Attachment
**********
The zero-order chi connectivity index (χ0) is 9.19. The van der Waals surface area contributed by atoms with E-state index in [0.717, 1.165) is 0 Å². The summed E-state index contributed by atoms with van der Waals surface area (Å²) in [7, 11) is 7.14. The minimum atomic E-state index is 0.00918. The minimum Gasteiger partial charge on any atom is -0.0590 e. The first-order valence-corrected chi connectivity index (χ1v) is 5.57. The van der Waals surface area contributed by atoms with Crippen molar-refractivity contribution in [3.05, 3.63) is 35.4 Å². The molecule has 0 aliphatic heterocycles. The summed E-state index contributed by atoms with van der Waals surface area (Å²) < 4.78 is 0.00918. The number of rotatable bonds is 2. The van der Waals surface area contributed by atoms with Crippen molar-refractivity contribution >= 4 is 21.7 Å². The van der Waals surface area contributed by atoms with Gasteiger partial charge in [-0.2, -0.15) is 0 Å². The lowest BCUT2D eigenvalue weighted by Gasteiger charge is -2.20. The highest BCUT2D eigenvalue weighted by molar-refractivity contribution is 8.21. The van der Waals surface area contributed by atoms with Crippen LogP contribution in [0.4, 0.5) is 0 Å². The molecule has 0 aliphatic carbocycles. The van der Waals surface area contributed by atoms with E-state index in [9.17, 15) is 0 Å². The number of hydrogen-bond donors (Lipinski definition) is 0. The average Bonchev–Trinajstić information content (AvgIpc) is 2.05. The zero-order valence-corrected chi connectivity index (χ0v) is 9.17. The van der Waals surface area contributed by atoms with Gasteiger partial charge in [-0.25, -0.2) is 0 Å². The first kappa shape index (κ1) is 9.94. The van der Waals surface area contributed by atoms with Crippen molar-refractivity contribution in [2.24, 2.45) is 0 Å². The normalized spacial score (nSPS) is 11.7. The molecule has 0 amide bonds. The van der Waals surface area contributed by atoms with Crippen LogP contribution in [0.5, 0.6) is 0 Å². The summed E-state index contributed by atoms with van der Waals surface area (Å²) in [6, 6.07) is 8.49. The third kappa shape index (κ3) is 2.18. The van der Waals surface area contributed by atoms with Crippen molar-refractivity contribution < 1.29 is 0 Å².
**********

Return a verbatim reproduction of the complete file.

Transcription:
The zero-order chi connectivity index (χ0) is 9.19. The van der Waals surface area contributed by atoms with E-state index in [0.717, 1.165) is 0 Å². The summed E-state index contributed by atoms with van der Waals surface area (Å²) in [7, 11) is 7.14. The minimum atomic E-state index is 0.00918. The minimum Gasteiger partial charge on any atom is -0.0590 e. The first-order valence-corrected chi connectivity index (χ1v) is 5.57. The van der Waals surface area contributed by atoms with Crippen molar-refractivity contribution in [3.05, 3.63) is 35.4 Å². The molecule has 0 aliphatic heterocycles. The summed E-state index contributed by atoms with van der Waals surface area (Å²) < 4.78 is 0.00918. The number of rotatable bonds is 2. The van der Waals surface area contributed by atoms with Crippen molar-refractivity contribution >= 4 is 21.7 Å². The van der Waals surface area contributed by atoms with Gasteiger partial charge in [-0.2, -0.15) is 0 Å². The lowest BCUT2D eigenvalue weighted by Gasteiger charge is -2.20. The highest BCUT2D eigenvalue weighted by molar-refractivity contribution is 8.21. The van der Waals surface area contributed by atoms with Crippen LogP contribution in [0.4, 0.5) is 0 Å². The molecule has 0 aliphatic carbocycles. The van der Waals surface area contributed by atoms with E-state index in [9.17, 15) is 0 Å². The number of hydrogen-bond donors (Lipinski definition) is 0. The average Bonchev–Trinajstić information content (AvgIpc) is 2.05. The zero-order valence-corrected chi connectivity index (χ0v) is 9.17. The van der Waals surface area contributed by atoms with Gasteiger partial charge in [-0.25, -0.2) is 0 Å². The first kappa shape index (κ1) is 9.94. The van der Waals surface area contributed by atoms with Crippen molar-refractivity contribution in [2.24, 2.45) is 0 Å². The normalized spacial score (nSPS) is 11.7. The molecule has 0 amide bonds. The van der Waals surface area contributed by atoms with Crippen LogP contribution in [0.5, 0.6) is 0 Å². The summed E-state index contributed by atoms with van der Waals surface area (Å²) in [6, 6.07) is 8.49. The third kappa shape index (κ3) is 2.18. The van der Waals surface area contributed by atoms with Crippen molar-refractivity contribution < 1.29 is 0 Å².